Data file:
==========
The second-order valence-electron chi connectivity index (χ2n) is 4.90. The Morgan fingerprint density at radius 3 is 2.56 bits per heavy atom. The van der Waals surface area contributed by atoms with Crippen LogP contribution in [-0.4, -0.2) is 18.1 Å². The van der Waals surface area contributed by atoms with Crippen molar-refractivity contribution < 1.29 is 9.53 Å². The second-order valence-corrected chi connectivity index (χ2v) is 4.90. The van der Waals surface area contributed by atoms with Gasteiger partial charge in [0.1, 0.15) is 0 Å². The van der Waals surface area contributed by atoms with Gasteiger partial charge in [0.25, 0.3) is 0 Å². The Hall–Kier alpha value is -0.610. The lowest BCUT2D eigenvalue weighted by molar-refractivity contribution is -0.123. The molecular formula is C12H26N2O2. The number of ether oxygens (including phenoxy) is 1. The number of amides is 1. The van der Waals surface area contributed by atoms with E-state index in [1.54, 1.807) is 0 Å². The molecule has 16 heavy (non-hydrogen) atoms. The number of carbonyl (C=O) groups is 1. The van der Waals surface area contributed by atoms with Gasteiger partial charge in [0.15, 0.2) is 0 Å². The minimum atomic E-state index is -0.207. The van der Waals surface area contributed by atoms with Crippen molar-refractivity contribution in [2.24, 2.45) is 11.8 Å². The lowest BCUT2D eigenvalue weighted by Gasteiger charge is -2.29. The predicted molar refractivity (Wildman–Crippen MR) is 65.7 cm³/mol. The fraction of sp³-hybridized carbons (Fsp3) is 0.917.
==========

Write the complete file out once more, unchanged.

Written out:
The second-order valence-electron chi connectivity index (χ2n) is 4.90. The Morgan fingerprint density at radius 3 is 2.56 bits per heavy atom. The van der Waals surface area contributed by atoms with Crippen LogP contribution in [-0.4, -0.2) is 18.1 Å². The van der Waals surface area contributed by atoms with Crippen molar-refractivity contribution < 1.29 is 9.53 Å². The second-order valence-corrected chi connectivity index (χ2v) is 4.90. The van der Waals surface area contributed by atoms with Gasteiger partial charge in [0.1, 0.15) is 0 Å². The van der Waals surface area contributed by atoms with Gasteiger partial charge in [0.25, 0.3) is 0 Å². The Hall–Kier alpha value is -0.610. The lowest BCUT2D eigenvalue weighted by molar-refractivity contribution is -0.123. The molecular formula is C12H26N2O2. The number of ether oxygens (including phenoxy) is 1. The number of amides is 1. The van der Waals surface area contributed by atoms with E-state index in [1.54, 1.807) is 0 Å². The molecule has 16 heavy (non-hydrogen) atoms. The number of carbonyl (C=O) groups is 1. The van der Waals surface area contributed by atoms with Gasteiger partial charge in [0.15, 0.2) is 0 Å². The minimum atomic E-state index is -0.207. The van der Waals surface area contributed by atoms with Crippen molar-refractivity contribution in [2.24, 2.45) is 11.8 Å². The lowest BCUT2D eigenvalue weighted by Gasteiger charge is -2.29. The predicted molar refractivity (Wildman–Crippen MR) is 65.7 cm³/mol. The fraction of sp³-hybridized carbons (Fsp3) is 0.917.